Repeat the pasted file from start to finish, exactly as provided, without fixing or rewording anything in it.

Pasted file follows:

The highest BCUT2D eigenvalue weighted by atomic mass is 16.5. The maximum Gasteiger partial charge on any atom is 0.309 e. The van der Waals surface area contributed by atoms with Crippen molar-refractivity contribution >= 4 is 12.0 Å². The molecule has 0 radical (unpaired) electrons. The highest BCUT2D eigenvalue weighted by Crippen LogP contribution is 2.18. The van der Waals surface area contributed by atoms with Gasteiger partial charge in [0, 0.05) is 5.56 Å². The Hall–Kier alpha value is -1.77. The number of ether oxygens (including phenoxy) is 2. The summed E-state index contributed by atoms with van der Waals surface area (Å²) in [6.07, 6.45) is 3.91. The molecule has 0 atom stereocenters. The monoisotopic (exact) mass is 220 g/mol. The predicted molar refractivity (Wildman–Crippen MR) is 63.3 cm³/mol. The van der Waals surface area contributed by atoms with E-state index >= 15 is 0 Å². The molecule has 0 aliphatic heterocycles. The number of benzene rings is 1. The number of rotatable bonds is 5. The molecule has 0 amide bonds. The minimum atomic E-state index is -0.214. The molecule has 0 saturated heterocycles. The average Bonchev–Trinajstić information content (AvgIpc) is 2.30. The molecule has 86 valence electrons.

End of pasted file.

The highest BCUT2D eigenvalue weighted by atomic mass is 16.5. The maximum Gasteiger partial charge on any atom is 0.309 e. The van der Waals surface area contributed by atoms with Crippen molar-refractivity contribution >= 4 is 12.0 Å². The molecule has 0 radical (unpaired) electrons. The highest BCUT2D eigenvalue weighted by Crippen LogP contribution is 2.18. The van der Waals surface area contributed by atoms with Gasteiger partial charge in [0, 0.05) is 5.56 Å². The Hall–Kier alpha value is -1.77. The number of ether oxygens (including phenoxy) is 2. The summed E-state index contributed by atoms with van der Waals surface area (Å²) in [6.07, 6.45) is 3.91. The molecule has 0 atom stereocenters. The monoisotopic (exact) mass is 220 g/mol. The predicted molar refractivity (Wildman–Crippen MR) is 63.3 cm³/mol. The van der Waals surface area contributed by atoms with E-state index >= 15 is 0 Å². The molecule has 0 aliphatic heterocycles. The number of benzene rings is 1. The number of rotatable bonds is 5. The molecule has 0 amide bonds. The minimum atomic E-state index is -0.214. The molecule has 0 saturated heterocycles. The average Bonchev–Trinajstić information content (AvgIpc) is 2.30. The molecule has 86 valence electrons.